Last time Annie Clark was in town almost two years ago, she was alone. She played a short solo set to a half-full Vicar St. as the warm up act for Grizzly Bear. On that night she was stunning, coming with a bag full of songs fresh from her second album Actor. Her incredible musical chops were to the fore, with guitar loops underpinning an angelic voice delivering constant, undeniable hooks. In many ways it was the sparseness of the set that really made it work; robbed of her usual touring band and forced to re-jig the songs by herself, the intricate structures were peeled back somewhat and the melodic heart of the songs were all the more prominent. The set seemed remove the layers of complication that Clark builds up around herself and her songs and gave her room to breathe.
This time around, things are very different. Now touring on the back of her wildly successful third album Strange Mercy, the Button Factory played host to the complete St. Vincent show in full force. Four-piece backing band, intense light show, an album’s worth of new songs and of course, Clark herself, in her all-singing, all-shredding glory. Opening with the swirling synth chords of ‘Surgeon’, lead single off Strange Mercy, it’s clear it’s going to be a big, brash show. The bass is very much in your face, drums are staccato and Clark floats over the top of it all. The main riff comes and goes, before the wailing crescendo comes in to finish it. More songs follow from the new album, ‘Cheerleader’, ‘Cruel’ and ‘Chloe In The Afternoon’ being some highlights. By the end, most, if not all, tracks from Strange Mercy get a rendition. They are, in general, faithful to their recorded counterparts, with the increase in volume providing the main difference. The musicians are all incredibly tight, as you’d expect of anyone playing with Clark, but there’s an intense feeling of restraint at all times.
This tight rein is let slip on just a couple of occasions, each to wondrous effect. A cover of The Pop Group’s ‘She Is Beyond Good And Evil’ is the most obvious and cathartic of the bunch as the drums fall into a true, danceable groove for the first time while Clark’s hugely distorted chords ring out and the bass gets your feet itching to move. It is slightly more straight-forward than the original and hits all that much harder for it. It is the first real example of the band utilising space and they revel in their new found freedom. Clark’s own compositions are tightly-controlled structures in constant flux, confidently put together to express a nervous disposition, so this post-punk looseness arrives feeling like a breath of fresh air.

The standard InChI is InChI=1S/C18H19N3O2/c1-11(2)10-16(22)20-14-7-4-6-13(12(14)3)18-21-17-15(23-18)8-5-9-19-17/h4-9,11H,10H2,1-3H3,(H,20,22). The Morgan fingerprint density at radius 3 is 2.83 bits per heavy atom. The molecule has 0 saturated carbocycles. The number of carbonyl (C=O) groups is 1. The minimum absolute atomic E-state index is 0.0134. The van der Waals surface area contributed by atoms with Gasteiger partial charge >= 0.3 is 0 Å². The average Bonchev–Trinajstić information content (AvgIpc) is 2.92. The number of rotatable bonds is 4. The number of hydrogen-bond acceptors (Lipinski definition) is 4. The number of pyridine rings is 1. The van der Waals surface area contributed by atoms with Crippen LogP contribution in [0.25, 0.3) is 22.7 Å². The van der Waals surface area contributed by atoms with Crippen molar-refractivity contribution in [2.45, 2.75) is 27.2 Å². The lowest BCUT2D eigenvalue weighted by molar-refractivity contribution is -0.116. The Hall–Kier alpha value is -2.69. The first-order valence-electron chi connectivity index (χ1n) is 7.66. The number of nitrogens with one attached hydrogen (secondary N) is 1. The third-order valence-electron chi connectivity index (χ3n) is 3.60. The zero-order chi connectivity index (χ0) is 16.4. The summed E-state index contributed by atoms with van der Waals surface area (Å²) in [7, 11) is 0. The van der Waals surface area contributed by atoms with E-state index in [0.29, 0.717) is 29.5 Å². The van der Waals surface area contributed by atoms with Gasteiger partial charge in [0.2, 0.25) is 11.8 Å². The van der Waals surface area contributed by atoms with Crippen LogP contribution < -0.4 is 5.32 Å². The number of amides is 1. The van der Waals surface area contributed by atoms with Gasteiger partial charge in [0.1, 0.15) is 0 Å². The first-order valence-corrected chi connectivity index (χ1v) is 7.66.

There are other moments of release, the screaming on ‘Year Of The Tiger’ and her theremin solo for instance, each of which bring a sense of bodily engagement with the music, each reaching out to the audience and grabbing them by the scruffs of their far-from-reluctant necks. This is not what St. Vincent is about 95% of the time though, and the question of whether these moments of unbounded noise and joy would work without the long passages of taut anxiety is difficult to answer. It’s a difficult juxtaposition, and that may well be the point. St. Vincent has always reveled in unease, and with Strange Mercy, that sense of awkwardness reaches new levels. Even Clark’s blink and you’ll miss it stage-dive (more of a stage-stagger-and-fall really) at the end seems contrived, over before it starts.
The music is always tense and intricate, bouncing from free jazz to some sort of baroque bubblegum pop with no particular technical trouble, but the sweetness of the vocals and the odd hook just serves to make it feel even weirder. All these elements come even more to the fore in the live situation, as it becomes aggressively loud and the lights make it seem darker than the surface music would suggest. Was this enjoyable? It’s a tough one to call. The talent is there in spades and contrivance is not always a bad thing but Clark is a difficult figure to get close to, to understand or empathise with. If she can learn to step out from behind her own walls, we might be privy something truly spectacular, a formidable talent unleashed. For now, we’ll have to be content with what she wants us to see, hear and feel. That will be enough for most.
Photos: Damien McGlynn.